Are Electric Bikes Worth It? [E-BIKES PROS + CONS]

In case you haven’t heard, e-bikes are booming.

They offer similar health and fitness benefits as regular cycling, while taking the sweat out of hills.

So, what’s not to love? 

E-bikes are the marmite of the cycling world. Over the years, they’ve developed a bad rep with enthusiasts. For many cyclists, e-bikes are viewed as pejorative fly-by-night fads, or performative ploys for lazy wannabes. 

Whatever your take, we’re here to run you through the pros and cons of this latest trend, and who knows, maybe you’ll come out the other side a lover, not a hater!

Are Electric Bikes “Lazy”?

While electric bikes require less effort to ride than regular bikes, several studies have shown that owning an e-bike will result in riders cycling more frequently and over great distances.

“Are electric bikes lazy?” is actually one of the most common e-bike questions. A word of advice: don’t let the words ‘motor’ or ‘throttle’ deceive you. You’ll need to put some work in (especially on steep inclines), so you’ll still be pedaling, getting your heart rate up, and working those calf muscles, too.

The motor is just a pedal assist to get you from A to B quicker. Put simply, it’s boosting the power you’re generating from your own peddling. Think of it as a friendly, helping hand. 

What’s The Point of Electric Bikes?

E-Bikes make pedalling easier, so you can travel longer distances. If you’ve had an injury, suffer with an illness that affects your joints or you don’t drive, e-bikes are an efficient way to get around. You can improve your fitness level whilst being gentle with your body. 

They’re also a more energy efficient and emission free method of transportation. So, if you’re an environmentally conscious traveller, an e-bike could be your new best friend. 

E-Bikes Pros + Cons

Pros: E-Bike Advantages Cons: E-Bike Disadvantages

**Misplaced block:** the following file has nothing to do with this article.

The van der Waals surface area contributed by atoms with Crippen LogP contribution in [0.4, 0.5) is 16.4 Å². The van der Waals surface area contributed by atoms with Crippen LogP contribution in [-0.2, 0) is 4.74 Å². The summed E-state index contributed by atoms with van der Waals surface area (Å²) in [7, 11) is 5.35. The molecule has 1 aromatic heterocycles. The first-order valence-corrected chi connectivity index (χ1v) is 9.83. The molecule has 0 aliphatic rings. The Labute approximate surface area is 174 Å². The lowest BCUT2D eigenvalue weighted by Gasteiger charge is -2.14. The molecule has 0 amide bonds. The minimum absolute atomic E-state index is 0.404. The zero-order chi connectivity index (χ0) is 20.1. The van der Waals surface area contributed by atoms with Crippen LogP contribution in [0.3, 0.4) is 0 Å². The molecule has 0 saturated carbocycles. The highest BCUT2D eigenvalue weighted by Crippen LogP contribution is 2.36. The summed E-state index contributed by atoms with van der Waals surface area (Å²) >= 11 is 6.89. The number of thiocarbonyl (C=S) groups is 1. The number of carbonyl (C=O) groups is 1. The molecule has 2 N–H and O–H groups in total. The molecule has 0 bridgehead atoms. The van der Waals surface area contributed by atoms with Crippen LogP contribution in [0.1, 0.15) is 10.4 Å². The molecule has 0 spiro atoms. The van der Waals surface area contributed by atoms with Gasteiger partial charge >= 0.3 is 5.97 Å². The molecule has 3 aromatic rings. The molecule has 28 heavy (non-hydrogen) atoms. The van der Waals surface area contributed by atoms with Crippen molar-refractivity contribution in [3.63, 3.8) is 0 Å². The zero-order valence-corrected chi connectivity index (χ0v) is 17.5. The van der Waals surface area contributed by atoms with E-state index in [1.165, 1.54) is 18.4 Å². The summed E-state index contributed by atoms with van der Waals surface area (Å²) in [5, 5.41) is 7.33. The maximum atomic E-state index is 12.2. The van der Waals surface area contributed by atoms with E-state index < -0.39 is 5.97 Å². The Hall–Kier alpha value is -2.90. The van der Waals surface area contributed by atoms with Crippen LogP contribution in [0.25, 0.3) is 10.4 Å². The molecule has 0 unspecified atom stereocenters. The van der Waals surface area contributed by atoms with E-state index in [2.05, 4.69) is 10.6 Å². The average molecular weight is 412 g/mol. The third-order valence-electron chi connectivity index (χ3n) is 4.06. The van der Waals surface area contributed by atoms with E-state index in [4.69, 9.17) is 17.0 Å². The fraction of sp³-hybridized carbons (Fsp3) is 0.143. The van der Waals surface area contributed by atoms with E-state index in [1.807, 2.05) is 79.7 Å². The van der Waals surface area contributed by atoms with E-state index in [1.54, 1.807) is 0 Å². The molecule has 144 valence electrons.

Travel Further: 
Thanks to their electric motors, you can travel further than you might do on a regular bike.
Expensive:
E-bikes can be a costly investment, ranging anywhere between £400 to £5,000.
Physical Benefits with Minimal Effort:
You’ll still get your daily dose of cardio, but you won’t have to work as hard as you would on a regular bicycle (unless you want to – in which case, sweat to your heart’s content!)
Higher Risk of Theft:
E-bikes are unique and valuable. Unfortunately, this puts them at a higher risk of theft than regular bicycles. 
Cheap Transportation:
They may be a costly investment, but they’re a cheaper way to get around. You won’t have to worry about parking fees, spaces, or any special licences and registrations. 
Charging Takes Time:
If you run out of juice, you may be waiting a while to charge back up. Although some tourist regions have e-bike charging stations, they’re not that common yet, so it’s not easy to top up on the go.
Eco-Friendly:
Every time you hop on your e-bike, you’ll be reducing your carbon footprint. They produce zero emissions, and most batteries are made with lithium-ion, which is considered one of the best options currently available. 
Costly and Complex Repairs:
Because their components are complex, and parts can be hard to come by, you’ll end up paying more for repairs than you would with a regular bicycle. 

Why Do Electric Bikes Cost So Much?

E-bikes tend to have more expensive components than regular bicycles. Their batteries and motors are complex and highly engineered, which inflates their retail price.

They’re also a relatively new invention. E-bikes are a niche market, and because consumer demand is still low, manufacturers can’t order parts in bulk. This means they have to pay more to wholesalers and, ultimately, charge you more at the checkout. 

However, as demand continues to increase, prices continue to fall. If you keep your eyes peeled, you might even find a great deal or scheme to lower the initial cost even further. 

Are Electric Bikes Worth It?

Yes! Electric bikes are environmentally friendly, fast, good for the body, and relatively cheap to maintain (compared to cars and motorcycles). Although the initial investment cost can be high, we believe it’s worth it.

You’ll also benefit from something versatile. You don’t have to use the motor on an e-bike, so it can also be used as a ‘regular’ bicycle if you want to chuck on some lycra and get sweaty. 

E-bikes may be more expensive than your average bicycle, but they don’t have to break the bank. There are several hybrid e-bikes that you can pick up for under £1000, for example.

Whether you’re a commuter, an adventurer, or a cycling novice, an e-bike could be the perfect fit for you. 

READ MORE: Himiway Cruiser Fat Bike Review

Bethany Morris

Bethany Morris

Bethany is a freelance content writer and avid outdoor adventurer from West Sussex, England. She travels everywhere on two wheels and writes about anything from government policy to marketing and sports. You can see more of Bethany's work here

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